Video on demand

An example of an in-flight entertainment system using VOD technology

Video on demand (VOD) is a media distribution system that allows users to access videos without a traditional video playback device and the constraints of a typical static broadcasting schedule. In the 20th century, broadcasting in the form of over-the-air programming was the most common form of media distribution. As Internet and IPTV technologies continued to develop in the 1990s, consumers began to gravitate towards non-traditional modes of content consumption, which culminated in the arrival of VOD on televisions and personal computers.[1]

Unlike broadcast television, VOD systems initially required each user to have an Internet connection with considerable bandwidth to access each system's content. In 2000, the Fraunhofer Institute IIS[2] developed the JPEG2000 codec, which enabled the distribution of movies via Digital Cinema Packages. This technology has since expanded its services from feature-film productions to include broadcast television programmes and has led to lower bandwidth requirements for VOD applications. Disney, Paramount, Sony, Universal and Warner Bros. subsequently launched the Digital Cinema Initiative,[3] in 2002.

Television VOD systems can stream content, either through a traditional set-top box or through remote devices such as computers, tablets, and smartphones. VOD users can permanently download content to a device such as a computer, digital video recorder (DVR) or a portable media player for continued viewing. The majority of cable and telephone company–based television providers offer VOD streaming, whereby a user selects a video programme that begins to play immediately, or downloading to a DVR rented or purchased from the provider, or to a PC or to a portable device for deferred viewing.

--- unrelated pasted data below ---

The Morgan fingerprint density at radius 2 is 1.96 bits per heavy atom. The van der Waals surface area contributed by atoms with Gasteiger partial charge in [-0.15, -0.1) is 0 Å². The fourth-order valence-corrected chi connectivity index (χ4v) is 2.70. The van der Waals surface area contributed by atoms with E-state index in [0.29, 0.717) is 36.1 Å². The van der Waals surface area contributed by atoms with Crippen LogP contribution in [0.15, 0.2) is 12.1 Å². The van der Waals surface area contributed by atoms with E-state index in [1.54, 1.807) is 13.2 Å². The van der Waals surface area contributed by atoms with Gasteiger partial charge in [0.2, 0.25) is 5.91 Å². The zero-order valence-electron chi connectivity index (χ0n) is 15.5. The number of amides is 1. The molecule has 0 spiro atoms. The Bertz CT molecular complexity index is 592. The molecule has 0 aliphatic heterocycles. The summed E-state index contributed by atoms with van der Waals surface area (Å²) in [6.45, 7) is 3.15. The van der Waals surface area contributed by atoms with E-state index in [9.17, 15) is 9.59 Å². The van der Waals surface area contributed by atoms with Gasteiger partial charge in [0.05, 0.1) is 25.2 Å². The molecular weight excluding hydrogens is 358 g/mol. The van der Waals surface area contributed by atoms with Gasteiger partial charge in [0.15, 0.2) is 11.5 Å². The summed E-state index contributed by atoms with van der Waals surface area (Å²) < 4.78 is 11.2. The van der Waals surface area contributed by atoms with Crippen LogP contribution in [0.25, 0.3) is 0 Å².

Streaming media has emerged as an increasingly popular medium of VOD provision. Desktop client applications such as the Apple iTunes online content store and Smart TV apps such as Amazon Prime Video allow temporary rentals and purchases of video entertainment content. Other Internet-based VOD systems provide users with access to bundles of video entertainment content rather than individual movies and shows. The most common of these systems, Netflix, Hulu, Disney+, Peacock, HBO Max and Paramount+, use a subscription model that requires users to pay a monthly fee for access to a selection of movies, television shows, and original series. In contrast, YouTube, another Internet-based VOD system, uses an advertising-funded model in which users can access most of its video content free of cost but must pay a subscription fee for premium content. Some airlines offer VOD services as in-flight entertainment to passengers through video screens embedded in seats or externally provided portable media players.[4]

  1. ^ "Advertising Terminology: A Primer for the Uninitiated or Confused". Videa. 16 May 2016. Archived from the original on 25 December 2018. Retrieved 24 December 2018.
  2. ^ Martínez-del-Amor, Miguel Á.; Bruns, Volker; Sparenberg, Heiko (2017). Tescher, Andrew G. (ed.). "Parallel efficient rate control methods for JPEG 2000". Applications of Digital Image Processing XL. 10396: Paper 103960R, 16. Bibcode:2017SPIE10396E..0RM. doi:10.1117/12.2273005. hdl:11441/106478. ISBN 9781510612495. S2CID 64573078.
  3. ^ "Digital Cinema Initiatives (DCI) - Digital Cinema System Specification, Version 1.2". Retrieved 4 September 2019.
  4. ^ Webster, Andrew (4 June 2012). "Airline swaps in-flight entertainment system for iPads to lose weight and save fuel". The Verge. Retrieved 23 August 2021.

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